University can mean a new city and environment, which is exciting! Enjoy your new surroundings safely by following these top tips:

  • When choosing where to stay, make sure that it’s secure and that the area feels safe. It’s a good idea to  see what it is like at night as well as during the day. 
  • Make sure you meet all your prospective flat mates and trust your instincts when deciding whether or not to move in.
  • When you leave your room in halls, always lock the door and shut the window, even if you are only popping next door for a minute.
  • Consider the risks before inviting someone you’ve just met into your room.
  • Don’t let anyone into your block by holding a door open unless you know them or have checked their ID.
  • If you see anything suspicious, report it to your campus security or police. 
  • Try to plan ahead. Make sure someone knows where you are going, who you are meeting and when you expect to return.  
  • Always plan how you are going to get home again. 
  • Don’t leave your drink unattended. Did you see your drink being poured or opened? If the answer’s no, don’t drink it. Have you left your drink unattended? If the answer’s yes, don’t drink it.
  • Spiking is when somebody puts drugs or alcohol in your drink without your knowledge. Symptoms include confusion, loss of coordination and slurred speech. If you start to feel unwell seek assistance from venue staff. 
  • The Metropolitan Police has some useful information on spiking and how to keep safe. 
  • The Frank website also has information on how to protect yourself on a night out
  • When out with friends, look out for each other and consider travelling back together, or “checking in” when you each arrive home safely. 
  • If you have to walk home, don’t go alone. Leave with your friends and walk home together. Stick to well-lit roads where there are other people and CCTV, even if it makes the walk slightly longer.
  • Always walk so that you’re facing the oncoming traffic. Stay aware of your surroundings, and never listen to music or use your phone on the way home - both things will distract you
  • Stay alert and aware of your surroundings. 
  • Avoid chatting on your mobile phone or listening to music on your headphones, as this can distract you from your surroundings or any potential danger signs. 
  • Think about getting a personal safety alarm. Keep it in an easily accessible place and carry it in your hand if you feel at risk. It can be used to momentarily distract an attacker giving you vital seconds to escape.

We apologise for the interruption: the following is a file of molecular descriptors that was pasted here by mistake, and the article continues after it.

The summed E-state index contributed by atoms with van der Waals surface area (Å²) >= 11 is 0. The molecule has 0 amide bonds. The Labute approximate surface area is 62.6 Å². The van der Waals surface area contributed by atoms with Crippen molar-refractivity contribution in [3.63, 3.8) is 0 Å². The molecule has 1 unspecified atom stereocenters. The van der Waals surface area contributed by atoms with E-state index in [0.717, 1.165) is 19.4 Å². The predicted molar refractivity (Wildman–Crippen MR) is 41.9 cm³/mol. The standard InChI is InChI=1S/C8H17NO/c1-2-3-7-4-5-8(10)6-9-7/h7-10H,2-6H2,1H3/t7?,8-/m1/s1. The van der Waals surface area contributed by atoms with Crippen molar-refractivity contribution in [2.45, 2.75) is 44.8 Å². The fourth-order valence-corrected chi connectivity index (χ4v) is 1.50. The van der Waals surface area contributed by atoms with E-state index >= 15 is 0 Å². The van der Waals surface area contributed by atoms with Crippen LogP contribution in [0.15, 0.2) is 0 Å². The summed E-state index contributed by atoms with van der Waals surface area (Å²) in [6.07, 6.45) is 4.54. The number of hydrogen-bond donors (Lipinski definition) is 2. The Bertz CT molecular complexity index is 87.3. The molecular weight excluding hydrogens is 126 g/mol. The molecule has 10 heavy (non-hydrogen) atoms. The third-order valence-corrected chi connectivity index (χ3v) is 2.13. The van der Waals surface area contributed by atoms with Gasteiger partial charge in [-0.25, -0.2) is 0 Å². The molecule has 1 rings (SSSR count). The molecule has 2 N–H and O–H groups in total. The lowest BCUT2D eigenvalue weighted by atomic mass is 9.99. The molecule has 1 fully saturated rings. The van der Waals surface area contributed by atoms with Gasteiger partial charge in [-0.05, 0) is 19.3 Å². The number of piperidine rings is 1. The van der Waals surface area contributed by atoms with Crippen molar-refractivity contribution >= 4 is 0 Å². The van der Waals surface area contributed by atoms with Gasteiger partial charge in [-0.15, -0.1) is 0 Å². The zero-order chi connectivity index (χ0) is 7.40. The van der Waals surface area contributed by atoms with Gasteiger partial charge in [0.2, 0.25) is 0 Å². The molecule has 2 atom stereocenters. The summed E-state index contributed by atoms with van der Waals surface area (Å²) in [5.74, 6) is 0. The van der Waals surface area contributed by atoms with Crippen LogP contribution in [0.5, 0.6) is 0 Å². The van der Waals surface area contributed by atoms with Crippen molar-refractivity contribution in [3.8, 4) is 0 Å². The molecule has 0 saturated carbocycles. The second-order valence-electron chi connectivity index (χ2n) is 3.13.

• If you are out at night, try to stick to busy streets and near other people. Avoid danger spots such as poorly-lit areas, deserted parks, or quiet alleyways . 
  • Ask if there are any areas near your halls that should be avoided. Some short-cuts may be great during the day but have a reputation amongst other students for being unsafe at night. 
  • Share information about your journey and the vehicle you’re using with someone you trust
  • Find out which licensed taxis and private hire vehicles operate in your area and plan your journey in advance  
  • Examine the taxi or minicab before you get in – is a licence displayed on the vehicle? Does the vehicle look roadworthy?  
  • Trust your instincts – if you feel worried or threatened, ask the driver to stop in a busy area so you can get out 
  • You can report any concerns about taxis or private hire vehicles to the police and your local licensing authority 
  • Where possible wait in a well-lit, busy area. 
  • Ensure you are aware of your surroundings at night. If you are on a bus at night, it may be safer to sit in the lower deck. If on the underground or train at night, try to sit with other people to avoid empty carriages.
  • Don’t be afraid of moving should someone’s behaviour cause you concern. 
  • Trust your instinct. 
  • Call British transport police on 61016 to seek assistance or report incidents on the rail network
Further information

The Suzy Lamplugh Trust has a range of resources and tips on how to stay safe

The Metropolitan Police have a range of information on spiking


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